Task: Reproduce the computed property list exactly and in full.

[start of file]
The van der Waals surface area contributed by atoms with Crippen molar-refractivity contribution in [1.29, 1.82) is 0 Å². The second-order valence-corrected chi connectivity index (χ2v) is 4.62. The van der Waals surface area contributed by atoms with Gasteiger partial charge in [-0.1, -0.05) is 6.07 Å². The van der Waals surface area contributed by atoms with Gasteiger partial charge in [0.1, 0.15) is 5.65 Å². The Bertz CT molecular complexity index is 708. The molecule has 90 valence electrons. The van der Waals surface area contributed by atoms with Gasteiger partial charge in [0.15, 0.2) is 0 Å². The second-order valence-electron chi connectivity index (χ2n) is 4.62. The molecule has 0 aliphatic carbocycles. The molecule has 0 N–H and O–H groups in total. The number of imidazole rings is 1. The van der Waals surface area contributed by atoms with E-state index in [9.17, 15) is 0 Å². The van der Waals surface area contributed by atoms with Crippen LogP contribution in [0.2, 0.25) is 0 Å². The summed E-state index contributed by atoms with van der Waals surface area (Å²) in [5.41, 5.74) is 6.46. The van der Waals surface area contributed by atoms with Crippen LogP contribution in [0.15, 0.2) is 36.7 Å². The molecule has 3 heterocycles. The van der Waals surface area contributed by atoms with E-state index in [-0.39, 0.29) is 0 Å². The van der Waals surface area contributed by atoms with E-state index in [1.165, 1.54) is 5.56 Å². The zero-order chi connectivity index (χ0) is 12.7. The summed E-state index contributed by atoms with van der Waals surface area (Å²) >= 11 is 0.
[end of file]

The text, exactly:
The van der Waals surface area contributed by atoms with Crippen molar-refractivity contribution in [1.29, 1.82) is 0 Å². The second-order valence-corrected chi connectivity index (χ2v) is 4.62. The van der Waals surface area contributed by atoms with Gasteiger partial charge in [-0.1, -0.05) is 6.07 Å². The van der Waals surface area contributed by atoms with Gasteiger partial charge in [0.1, 0.15) is 5.65 Å². The Bertz CT molecular complexity index is 708. The molecule has 90 valence electrons. The van der Waals surface area contributed by atoms with Gasteiger partial charge in [0.15, 0.2) is 0 Å². The second-order valence-electron chi connectivity index (χ2n) is 4.62. The molecule has 0 aliphatic carbocycles. The molecule has 0 N–H and O–H groups in total. The number of imidazole rings is 1. The van der Waals surface area contributed by atoms with E-state index in [9.17, 15) is 0 Å². The van der Waals surface area contributed by atoms with Crippen LogP contribution in [0.2, 0.25) is 0 Å². The summed E-state index contributed by atoms with van der Waals surface area (Å²) in [5.41, 5.74) is 6.46. The van der Waals surface area contributed by atoms with Crippen LogP contribution in [0.15, 0.2) is 36.7 Å². The molecule has 3 heterocycles. The van der Waals surface area contributed by atoms with E-state index in [-0.39, 0.29) is 0 Å². The van der Waals surface area contributed by atoms with E-state index in [1.165, 1.54) is 5.56 Å². The zero-order chi connectivity index (χ0) is 12.7. The summed E-state index contributed by atoms with van der Waals surface area (Å²) >= 11 is 0.